Photo: Up the river we go.

Introduction

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Covering 410,720 hectares across three provinces in northeast Laos, Nam Et-Phou Louey is Laos’ largest National Protected Area. Named after the Nam Et river and Phou Louey, the country’s third highest mountain, the park contains unique biodiversity, endangered species endemic to Indochina and source waters for major rivers. Travellers can now enter the NPA on the Nam Nern Night Safari, an overnight adventure that involves wildlife spotting on the river in the dark.


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Wildlife spotting in the dark? It’s an unlikely pairing. Think “safari” and Laos doesn’t spring to mind. Conservation is a new concept for a country that only emerged from civil war as an independent nation in 1975. You’re more likely to see dead wildlife illegally for sale in a market than alive in the wild. According to a 2011 assessment, the three main districts in Nam Et-Phou Louey (NEPL) are in the second highest poverty bracket, with 90% of villages classified as poor. How do you stop poaching and deforestation when traditionally, local people needed to hunt, fish and cut wood to survive? How can they buy into conservation when catching a rare animal is a windfall? Eco-tourism may be the answer.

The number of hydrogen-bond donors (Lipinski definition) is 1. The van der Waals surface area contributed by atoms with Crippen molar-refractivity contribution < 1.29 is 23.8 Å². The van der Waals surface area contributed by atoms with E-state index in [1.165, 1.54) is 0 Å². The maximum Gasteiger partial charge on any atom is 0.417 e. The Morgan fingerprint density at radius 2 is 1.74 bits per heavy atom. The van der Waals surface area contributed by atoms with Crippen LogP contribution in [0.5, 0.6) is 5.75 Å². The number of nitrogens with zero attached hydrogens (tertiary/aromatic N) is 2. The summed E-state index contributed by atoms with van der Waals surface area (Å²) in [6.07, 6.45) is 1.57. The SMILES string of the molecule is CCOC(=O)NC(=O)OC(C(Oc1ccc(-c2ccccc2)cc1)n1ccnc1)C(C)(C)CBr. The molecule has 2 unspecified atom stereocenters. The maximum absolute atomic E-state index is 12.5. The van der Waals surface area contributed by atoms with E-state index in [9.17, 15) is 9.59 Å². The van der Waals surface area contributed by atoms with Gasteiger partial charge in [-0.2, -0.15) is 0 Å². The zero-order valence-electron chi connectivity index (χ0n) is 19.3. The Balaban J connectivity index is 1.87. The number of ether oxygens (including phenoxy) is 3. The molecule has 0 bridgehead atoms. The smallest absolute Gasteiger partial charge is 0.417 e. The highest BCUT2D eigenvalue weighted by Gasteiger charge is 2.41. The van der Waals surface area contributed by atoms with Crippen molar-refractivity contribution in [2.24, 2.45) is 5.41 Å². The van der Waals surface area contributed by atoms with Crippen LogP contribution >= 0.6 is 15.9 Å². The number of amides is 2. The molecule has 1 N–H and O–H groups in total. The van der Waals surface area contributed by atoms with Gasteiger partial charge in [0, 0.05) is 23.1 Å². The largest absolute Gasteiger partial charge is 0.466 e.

Into the wilderness. Photo taken in or around Nam Nern Night Safari, Laos by Cindy Fan.

Into the wilderness. Photo: Cindy Fan

Night has fallen and our dinner, a hearty spread presented on banana leaves, is eaten by firelight. Our guide translates a legend that’s being told by one of the boat captains, a local who grew up hunting in this forest. Today, by law, we’re the only ones allowed in the NEPL’s core protected area. To reach the jungle camp, it was a thrilling two hour journey up the Nam Nern river by long-tail boat with a two man crew: one man operating the motor at the back and an oarsmen standing at the front, both working together to expertly steer us around every rock and fallen tree. Launching from Son Khoua village, farmland and ugly deforested hills transitioned: the landscape became greener, the forest thicker and more frequent until the river was crowded with soaring cliffs and ... Travelfish members only (Around 2,000 more words) ... please log in to read the rest of this story.


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